Boolean: if data is in geographic coordinates and grids aren't provided, the grids generated by sf::st_make_grid() may not contain all observations. If TRUE, this function will automatically expand generated grids by a tiny factor to attempt to capture all observations.

progress

Boolean: if data is NULL, should aggregation via exactextractr::exact_extract() show a progress bar? Separate progress bars will be shown for each time truth and estimate are aggregated.

Value

A tibble with six columns: .metric, with the name of the metric that the row describes; .estimator, with the name of the estimator used, .estimate, with the output of the metric function; .grid_args, with the arguments passed to sf::st_make_grid() via ...

(if any), .grid, containing the grids used to aggregate predictions, as well as the aggregated values of truth and estimate as well as the count of non-NA values for each, and .notes, which (if data is an sf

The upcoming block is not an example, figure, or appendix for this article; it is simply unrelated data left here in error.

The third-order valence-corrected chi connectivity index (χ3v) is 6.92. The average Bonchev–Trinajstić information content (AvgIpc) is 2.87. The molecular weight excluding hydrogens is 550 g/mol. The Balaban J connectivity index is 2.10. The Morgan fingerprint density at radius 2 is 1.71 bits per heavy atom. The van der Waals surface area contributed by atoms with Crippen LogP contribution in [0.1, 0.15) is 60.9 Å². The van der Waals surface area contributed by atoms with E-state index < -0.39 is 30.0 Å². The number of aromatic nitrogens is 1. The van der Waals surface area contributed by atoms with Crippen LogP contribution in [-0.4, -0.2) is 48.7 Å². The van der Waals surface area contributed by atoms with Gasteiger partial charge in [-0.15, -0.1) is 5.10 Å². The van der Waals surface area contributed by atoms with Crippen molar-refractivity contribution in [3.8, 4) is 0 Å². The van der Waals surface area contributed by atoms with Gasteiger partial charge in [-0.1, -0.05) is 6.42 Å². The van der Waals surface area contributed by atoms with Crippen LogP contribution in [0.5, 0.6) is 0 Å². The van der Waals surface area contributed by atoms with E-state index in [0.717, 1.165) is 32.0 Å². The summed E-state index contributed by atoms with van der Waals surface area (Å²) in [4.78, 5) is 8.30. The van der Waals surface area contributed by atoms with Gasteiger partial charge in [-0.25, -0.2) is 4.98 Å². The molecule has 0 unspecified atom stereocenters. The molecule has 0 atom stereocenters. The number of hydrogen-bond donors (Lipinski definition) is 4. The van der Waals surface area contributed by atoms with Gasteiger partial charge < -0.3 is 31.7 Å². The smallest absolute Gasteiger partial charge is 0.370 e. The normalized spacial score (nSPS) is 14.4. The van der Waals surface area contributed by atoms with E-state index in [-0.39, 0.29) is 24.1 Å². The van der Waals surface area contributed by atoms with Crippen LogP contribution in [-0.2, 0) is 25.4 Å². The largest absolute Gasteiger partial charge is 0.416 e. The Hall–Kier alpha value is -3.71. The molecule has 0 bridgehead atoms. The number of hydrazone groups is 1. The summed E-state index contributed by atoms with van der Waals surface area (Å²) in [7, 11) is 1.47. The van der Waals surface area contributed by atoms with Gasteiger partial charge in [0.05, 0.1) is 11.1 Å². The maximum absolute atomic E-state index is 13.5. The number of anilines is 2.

object) will indicate any observations which were not used in a given assessment.

Raster inputs

If data is NULL, then truth and estimate should both be SpatRaster objects, as created via terra::rast(). These rasters will then be aggregated to each grid using exactextractr::exact_extract(). If data is a SpatRaster object, then truth and estimate should be indices to select the appropriate layers of the raster via terra::subset().

Grids are calculated using the bounding box of truth, under the assumption that you may have extrapolated into regions which do not have matching "true" values. This function does not check that truth and estimate overlap at all, or that they are at all contained within the grid.

Creating grid blocks

The grid blocks can be controlled by passing arguments to sf::st_make_grid() via .... Some particularly useful arguments include:

  • cellsize: Target cellsize, expressed as the "diameter" (shortest straight-line distance between opposing sides; two times the apothem) of each block, in map units.

  • n: The number of grid blocks in the x and y direction (columns, rows).

  • square: A logical value indicating whether to create square (TRUE) or hexagonal (FALSE) cells.

If both cellsize and n are provided, then the number of blocks requested by n of sizes specified by cellsize will be returned, likely not lining up with the bounding box of data. If only cellsize is provided, this function will return as many blocks of size cellsize as fit inside the bounding box of data. If only n is provided, then cellsize will be automatically adjusted to create the requested number of cells.